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Connor Iapoce is an assistant editor for HCPLive and joined the MJH Life Sciences team in April 2021. He graduated from The College of New Jersey with a degree in Journalism and Professional Writing. He enjoys listening to records, going to concerts, and playing with his cat Squish. You can reach him at email@example.com.
Dr. Shapiro discusses the implantable VC-02 device success in producing C-peptide in patients with type 1 diabetes and what is coming next.
Recently, data from studies developing novel cell replacement therapies to address significant unmet needs in severe disease, including type 1 diabetes (T1D).
The study in question is an ongoing, first-in-human Phase ½ study that reported that its stem-cell therapy produced insulin in people with severe T1D. A total of 17 patients were implanted with the ViaCyte PEC-Direct device at 6 different centers, with the device comprising pancreatic cells (PEC-01) contained within pouches for subcutaneous placement.
In an interview with HCPLive, James Shapiro MD PhD, Canada Research Chair and Director of the Islet Transplant Program at the University of Alberta and lead author of the Cell Reports Medicine report, discussed the findings of the study and what they ultimately represent.
“It was a very successful trial in terms of demonstrating the safety, it was absolutely safe for patients, while they were, you know, many different potential side effects on the anti rejection drugs and the minor surgeries that the patients went through, they tolerated the placement and the removal of the devices exceedingly well,” Shapiro said.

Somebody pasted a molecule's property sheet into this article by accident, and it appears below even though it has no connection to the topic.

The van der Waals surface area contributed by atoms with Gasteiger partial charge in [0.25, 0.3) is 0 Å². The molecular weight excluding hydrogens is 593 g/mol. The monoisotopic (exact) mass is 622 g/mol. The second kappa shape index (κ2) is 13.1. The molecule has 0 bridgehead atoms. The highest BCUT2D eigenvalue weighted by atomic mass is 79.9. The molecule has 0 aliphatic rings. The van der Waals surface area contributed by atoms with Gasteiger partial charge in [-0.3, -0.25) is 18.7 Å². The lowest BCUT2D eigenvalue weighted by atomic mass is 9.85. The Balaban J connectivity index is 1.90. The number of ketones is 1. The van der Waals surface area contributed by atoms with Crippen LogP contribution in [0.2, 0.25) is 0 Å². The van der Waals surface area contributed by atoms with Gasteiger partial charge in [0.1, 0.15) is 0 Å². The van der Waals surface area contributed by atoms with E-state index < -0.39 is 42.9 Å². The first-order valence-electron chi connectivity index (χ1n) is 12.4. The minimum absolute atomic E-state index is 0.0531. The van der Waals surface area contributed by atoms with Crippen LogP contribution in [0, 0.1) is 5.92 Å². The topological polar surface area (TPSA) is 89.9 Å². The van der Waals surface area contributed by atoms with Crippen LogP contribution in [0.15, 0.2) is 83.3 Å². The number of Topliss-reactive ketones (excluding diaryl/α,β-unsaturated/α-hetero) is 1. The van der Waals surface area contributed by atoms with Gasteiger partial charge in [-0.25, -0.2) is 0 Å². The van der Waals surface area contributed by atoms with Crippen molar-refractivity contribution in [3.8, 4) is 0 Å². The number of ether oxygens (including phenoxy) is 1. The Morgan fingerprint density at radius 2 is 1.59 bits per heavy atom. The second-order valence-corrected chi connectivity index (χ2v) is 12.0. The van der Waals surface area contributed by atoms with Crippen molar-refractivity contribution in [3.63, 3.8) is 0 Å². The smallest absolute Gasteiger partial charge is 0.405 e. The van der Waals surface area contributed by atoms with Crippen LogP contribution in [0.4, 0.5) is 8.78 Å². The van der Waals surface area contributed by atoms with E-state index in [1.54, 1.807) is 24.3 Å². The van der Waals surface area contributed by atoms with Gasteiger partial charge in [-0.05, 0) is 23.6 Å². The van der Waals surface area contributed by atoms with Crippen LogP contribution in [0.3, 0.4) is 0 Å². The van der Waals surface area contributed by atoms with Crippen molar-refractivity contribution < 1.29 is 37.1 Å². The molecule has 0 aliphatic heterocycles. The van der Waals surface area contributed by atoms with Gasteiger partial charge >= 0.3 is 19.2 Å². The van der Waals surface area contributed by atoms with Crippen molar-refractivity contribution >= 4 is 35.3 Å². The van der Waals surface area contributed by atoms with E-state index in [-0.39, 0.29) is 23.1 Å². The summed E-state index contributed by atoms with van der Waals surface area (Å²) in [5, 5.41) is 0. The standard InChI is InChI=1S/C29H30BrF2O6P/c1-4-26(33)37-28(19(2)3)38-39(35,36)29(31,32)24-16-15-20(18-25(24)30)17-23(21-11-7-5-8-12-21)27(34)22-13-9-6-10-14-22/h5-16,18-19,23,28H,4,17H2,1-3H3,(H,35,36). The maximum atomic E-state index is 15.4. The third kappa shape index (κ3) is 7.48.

The trial results indicated 34% of patients had evidence of C-peptide production, while 63% of patients had evidence of surviving insulin producing cells at different time points when the devices were taken out and examined under a microscope.
Shapiro went on to describe the next wave of trials using gene-edited products that will not require anti-rejection drugs, called PEC-QT. He noted the difference between a treatment and a cure is the limitless source of cells and lack of need for rejection drugs.
“I think if that happened, then we really would have a therapy that could be given to children just diagnosed with diabetes, they could be given to patients with all forms of diabetes, not just patients with T1D,” he said. “So, I think this does herald a big step forward for for stem cell based therapists in the cure potential curative treatment for all forms of diabetes.”